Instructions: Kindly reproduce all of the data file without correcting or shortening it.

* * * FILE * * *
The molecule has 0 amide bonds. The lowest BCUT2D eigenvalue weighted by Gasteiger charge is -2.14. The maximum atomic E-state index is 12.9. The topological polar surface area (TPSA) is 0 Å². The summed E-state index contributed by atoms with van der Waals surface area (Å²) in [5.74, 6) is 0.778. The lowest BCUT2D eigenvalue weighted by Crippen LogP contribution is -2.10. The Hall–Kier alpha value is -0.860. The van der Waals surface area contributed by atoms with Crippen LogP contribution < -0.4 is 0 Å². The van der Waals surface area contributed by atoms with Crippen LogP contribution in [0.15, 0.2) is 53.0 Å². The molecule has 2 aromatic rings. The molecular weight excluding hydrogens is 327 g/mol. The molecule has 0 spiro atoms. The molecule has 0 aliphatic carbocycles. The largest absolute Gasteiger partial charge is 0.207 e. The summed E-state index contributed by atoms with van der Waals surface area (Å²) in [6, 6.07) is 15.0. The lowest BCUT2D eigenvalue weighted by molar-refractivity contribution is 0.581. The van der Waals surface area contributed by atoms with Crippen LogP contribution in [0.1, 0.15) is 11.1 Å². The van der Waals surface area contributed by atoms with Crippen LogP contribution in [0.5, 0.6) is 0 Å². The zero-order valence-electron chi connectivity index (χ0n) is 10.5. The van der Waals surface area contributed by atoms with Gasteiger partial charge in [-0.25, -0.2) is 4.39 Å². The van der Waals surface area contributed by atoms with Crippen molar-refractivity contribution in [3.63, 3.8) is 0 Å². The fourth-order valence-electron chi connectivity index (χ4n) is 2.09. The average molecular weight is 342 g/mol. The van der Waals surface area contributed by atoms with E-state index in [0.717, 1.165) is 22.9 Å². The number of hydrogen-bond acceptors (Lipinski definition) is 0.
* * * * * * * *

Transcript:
The molecule has 0 amide bonds. The lowest BCUT2D eigenvalue weighted by Gasteiger charge is -2.14. The maximum atomic E-state index is 12.9. The topological polar surface area (TPSA) is 0 Å². The summed E-state index contributed by atoms with van der Waals surface area (Å²) in [5.74, 6) is 0.778. The lowest BCUT2D eigenvalue weighted by Crippen LogP contribution is -2.10. The Hall–Kier alpha value is -0.860. The van der Waals surface area contributed by atoms with Crippen LogP contribution < -0.4 is 0 Å². The van der Waals surface area contributed by atoms with Crippen LogP contribution in [0.15, 0.2) is 53.0 Å². The molecule has 2 aromatic rings. The molecular weight excluding hydrogens is 327 g/mol. The molecule has 0 spiro atoms. The molecule has 0 aliphatic carbocycles. The largest absolute Gasteiger partial charge is 0.207 e. The summed E-state index contributed by atoms with van der Waals surface area (Å²) in [6, 6.07) is 15.0. The lowest BCUT2D eigenvalue weighted by molar-refractivity contribution is 0.581. The van der Waals surface area contributed by atoms with Crippen LogP contribution in [0.1, 0.15) is 11.1 Å². The van der Waals surface area contributed by atoms with Crippen LogP contribution in [0.5, 0.6) is 0 Å². The zero-order valence-electron chi connectivity index (χ0n) is 10.5. The van der Waals surface area contributed by atoms with Gasteiger partial charge in [-0.25, -0.2) is 4.39 Å². The van der Waals surface area contributed by atoms with Crippen molar-refractivity contribution in [3.63, 3.8) is 0 Å². The fourth-order valence-electron chi connectivity index (χ4n) is 2.09. The average molecular weight is 342 g/mol. The van der Waals surface area contributed by atoms with E-state index in [0.717, 1.165) is 22.9 Å². The number of hydrogen-bond acceptors (Lipinski definition) is 0.